Despite the unique insights in Rosen’s reporting — many stateside policymakers read his work — his close contact with enemies of the state has led to harsh accusations. In a long piece for U.P.I., reworked for The Atlantic, Rosen made a case for U.S. withdrawal from Iraq. Neoconservatives howled: “No wonder Rosen has such great access to the Baathists and jihadists who make up the Iraqi insurgency. He’s on their side,” The Weekly Standard’s Scrapbook feature said about him.

He has also paid a professional price. In April 2008, when asked by then-senator Joe Biden what could be done to improve the situation in Iraq, Rosen replied: “As a journalist, I’m uncomfortable advising an imperialist power about how to be a more efficient imperialist power. I don’t think we’re there for the interests of the Iraqi people.” He then, however, went on to say that U.S. withdrawal could ignite ethnic tension, acknowledging the dangers of pulling out. Rosen thinks the “imperialist” quip cost him a lucrative job as a contributing writer at the The New York Times Magazine.

Despite his left-wing inclinations, Rosen has still grown into a respected war reporter, writing for a long laundry list of top publications — virtually every major rag read by anyone who’s anyone in Washington. The Times Magazine, Time, The New Republic, The Atlantic, The New Yorker, The Washington Post, Mother Jones, and Harper’s have all published his work. “He probably has more sources in the insurgency than any other American reporter,” acknowledged The Weekly Standard while in the same breath accusing him of being a traitor.

“A lot of these people who are debating what’s going on in Iraq and Afghanistan are doing it more from an ideological perspective — they’re severely hampered by their lack of detail,” says Steven Clemons, a foreign policy thinker at Washington’s New America Foundation, where Rosen was once a fellow. “I think it’s that granular on-the-ground awareness that makes Nir more difficult to discount. He’s seen and heard Muqtada al Sadr. While he’s got his views, which are clear and distinctive, his real sword and armor is his appreciation for the facts.”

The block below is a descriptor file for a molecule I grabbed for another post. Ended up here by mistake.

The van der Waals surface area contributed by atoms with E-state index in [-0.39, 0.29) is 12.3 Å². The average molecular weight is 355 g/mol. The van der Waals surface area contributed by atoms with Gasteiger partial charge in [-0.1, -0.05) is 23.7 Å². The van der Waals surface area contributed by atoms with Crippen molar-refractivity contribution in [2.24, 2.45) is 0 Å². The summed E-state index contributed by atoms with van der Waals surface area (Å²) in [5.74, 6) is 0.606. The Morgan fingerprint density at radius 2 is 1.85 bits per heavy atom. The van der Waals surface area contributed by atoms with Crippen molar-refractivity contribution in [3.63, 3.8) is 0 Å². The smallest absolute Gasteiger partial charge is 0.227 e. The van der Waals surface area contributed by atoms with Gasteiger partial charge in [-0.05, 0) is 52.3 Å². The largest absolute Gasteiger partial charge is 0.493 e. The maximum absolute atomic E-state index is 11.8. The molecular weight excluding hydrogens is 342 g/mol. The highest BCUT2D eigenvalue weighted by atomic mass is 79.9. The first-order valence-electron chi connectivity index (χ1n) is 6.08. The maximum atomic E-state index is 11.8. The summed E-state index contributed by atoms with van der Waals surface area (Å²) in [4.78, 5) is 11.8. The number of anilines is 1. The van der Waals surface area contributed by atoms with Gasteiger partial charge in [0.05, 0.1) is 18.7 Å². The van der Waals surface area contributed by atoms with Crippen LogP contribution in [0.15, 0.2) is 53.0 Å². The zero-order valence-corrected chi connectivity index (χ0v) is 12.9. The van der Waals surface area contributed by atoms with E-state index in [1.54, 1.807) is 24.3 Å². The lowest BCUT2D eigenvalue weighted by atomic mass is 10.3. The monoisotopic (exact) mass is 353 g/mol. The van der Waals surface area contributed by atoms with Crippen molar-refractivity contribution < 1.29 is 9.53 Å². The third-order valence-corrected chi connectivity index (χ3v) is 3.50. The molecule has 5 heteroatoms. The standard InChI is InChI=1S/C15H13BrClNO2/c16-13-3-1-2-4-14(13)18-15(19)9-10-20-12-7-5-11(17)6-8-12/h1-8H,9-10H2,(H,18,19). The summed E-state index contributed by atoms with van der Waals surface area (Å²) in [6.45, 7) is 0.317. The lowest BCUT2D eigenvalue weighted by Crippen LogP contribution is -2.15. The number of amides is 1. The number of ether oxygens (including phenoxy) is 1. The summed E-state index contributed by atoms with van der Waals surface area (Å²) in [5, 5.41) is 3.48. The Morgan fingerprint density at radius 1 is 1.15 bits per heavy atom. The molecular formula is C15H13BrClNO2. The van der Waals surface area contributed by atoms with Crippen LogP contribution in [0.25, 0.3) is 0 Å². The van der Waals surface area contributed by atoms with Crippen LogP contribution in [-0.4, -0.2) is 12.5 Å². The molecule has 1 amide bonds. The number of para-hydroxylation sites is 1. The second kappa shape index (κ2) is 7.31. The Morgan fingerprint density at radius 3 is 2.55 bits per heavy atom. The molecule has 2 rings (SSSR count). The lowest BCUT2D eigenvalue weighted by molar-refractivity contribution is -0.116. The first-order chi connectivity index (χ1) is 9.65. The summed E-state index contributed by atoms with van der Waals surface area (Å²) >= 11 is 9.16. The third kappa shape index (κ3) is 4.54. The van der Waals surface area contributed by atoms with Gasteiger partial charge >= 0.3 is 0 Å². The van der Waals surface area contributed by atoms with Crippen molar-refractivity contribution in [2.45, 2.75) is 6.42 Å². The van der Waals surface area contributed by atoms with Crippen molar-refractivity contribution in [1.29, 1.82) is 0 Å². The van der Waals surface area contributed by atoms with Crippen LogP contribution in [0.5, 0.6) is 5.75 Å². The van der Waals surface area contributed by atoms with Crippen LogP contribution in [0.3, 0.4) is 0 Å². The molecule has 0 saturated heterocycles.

Clemons is right. Rosen has gotten the stories, and he’s not beholden to his ideology. Ahead of this winter’s Iraq elections, many pundits were making dire predictions of a new round of open sectarian warfare. Rosen demurred, writing a spate of articles declaring that the civil war was over. But his evidence, culled from walking the streets, was still boldly critical of U.S. policy — the ethnic cleansing of many neighborhoods had been successful, leaving monolithically sectarian neighborhoods unlikely to produce conflict. So far, his theory has been borne out. The election and the slow process of forming a government have gone down with little violence.

His fearless independence allows Rosen to do things like embed with the United States’ enemy. He’s beholden to them for his safety; he gets permission from clerical authorities, militias and even Taliban defense ministers to roam freely. But he is not a propaganda tool. He maintains a critical eye and, later, reports honestly on what he saw.

Rosen’s “sword and armor” have also attracted the attention of the United States’ own warriors. Military and intelligence types read his work, Rosen says, beaming with pride that his efforts get noticed. Attention from power circles clearly matters to him. He says he has little interest in writing for magazines — GQ is an example he uses — that are not likely to be read by policy makers.

“I want to get [U.S. Gen. David] Petraeus and [left-wing professor Noam] Chomsky to blurb my book,” he half-jokes. “It’s hard to criticize my facts because I’ve gone places where other people with my politics haven’t.”